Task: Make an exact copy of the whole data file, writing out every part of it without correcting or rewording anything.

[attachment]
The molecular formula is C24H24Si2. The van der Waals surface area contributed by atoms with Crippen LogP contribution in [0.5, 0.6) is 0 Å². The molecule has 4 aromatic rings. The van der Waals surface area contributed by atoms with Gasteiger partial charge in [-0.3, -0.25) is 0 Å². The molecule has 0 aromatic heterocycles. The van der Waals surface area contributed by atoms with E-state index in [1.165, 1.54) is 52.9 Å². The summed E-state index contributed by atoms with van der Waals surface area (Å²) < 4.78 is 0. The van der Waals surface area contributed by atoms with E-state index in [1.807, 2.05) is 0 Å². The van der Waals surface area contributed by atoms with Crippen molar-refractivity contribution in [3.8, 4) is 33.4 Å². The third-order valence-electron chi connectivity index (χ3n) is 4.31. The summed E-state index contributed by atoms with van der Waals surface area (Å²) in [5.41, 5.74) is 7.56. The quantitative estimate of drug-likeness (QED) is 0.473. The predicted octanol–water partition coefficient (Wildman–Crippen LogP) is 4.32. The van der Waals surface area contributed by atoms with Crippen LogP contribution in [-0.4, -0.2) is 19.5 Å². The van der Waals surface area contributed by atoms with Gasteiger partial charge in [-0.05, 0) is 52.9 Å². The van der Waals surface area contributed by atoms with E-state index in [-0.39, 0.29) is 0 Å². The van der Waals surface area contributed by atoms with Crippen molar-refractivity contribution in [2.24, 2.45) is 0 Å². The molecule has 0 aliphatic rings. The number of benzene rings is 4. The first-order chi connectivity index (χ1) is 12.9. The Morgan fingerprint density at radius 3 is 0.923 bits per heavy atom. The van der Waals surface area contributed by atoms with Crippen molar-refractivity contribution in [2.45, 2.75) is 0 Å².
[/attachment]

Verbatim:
The molecular formula is C24H24Si2. The van der Waals surface area contributed by atoms with Crippen LogP contribution in [0.5, 0.6) is 0 Å². The molecule has 4 aromatic rings. The van der Waals surface area contributed by atoms with Gasteiger partial charge in [-0.3, -0.25) is 0 Å². The molecule has 0 aromatic heterocycles. The van der Waals surface area contributed by atoms with E-state index in [1.165, 1.54) is 52.9 Å². The summed E-state index contributed by atoms with van der Waals surface area (Å²) < 4.78 is 0. The van der Waals surface area contributed by atoms with E-state index in [1.807, 2.05) is 0 Å². The van der Waals surface area contributed by atoms with Crippen molar-refractivity contribution in [3.8, 4) is 33.4 Å². The third-order valence-electron chi connectivity index (χ3n) is 4.31. The summed E-state index contributed by atoms with van der Waals surface area (Å²) in [5.41, 5.74) is 7.56. The quantitative estimate of drug-likeness (QED) is 0.473. The predicted octanol–water partition coefficient (Wildman–Crippen LogP) is 4.32. The van der Waals surface area contributed by atoms with Crippen LogP contribution in [-0.4, -0.2) is 19.5 Å². The van der Waals surface area contributed by atoms with Gasteiger partial charge in [-0.05, 0) is 52.9 Å². The van der Waals surface area contributed by atoms with E-state index in [-0.39, 0.29) is 0 Å². The van der Waals surface area contributed by atoms with Crippen molar-refractivity contribution in [2.24, 2.45) is 0 Å². The molecule has 0 aliphatic rings. The number of benzene rings is 4. The first-order chi connectivity index (χ1) is 12.9. The Morgan fingerprint density at radius 3 is 0.923 bits per heavy atom. The van der Waals surface area contributed by atoms with Crippen molar-refractivity contribution in [2.45, 2.75) is 0 Å².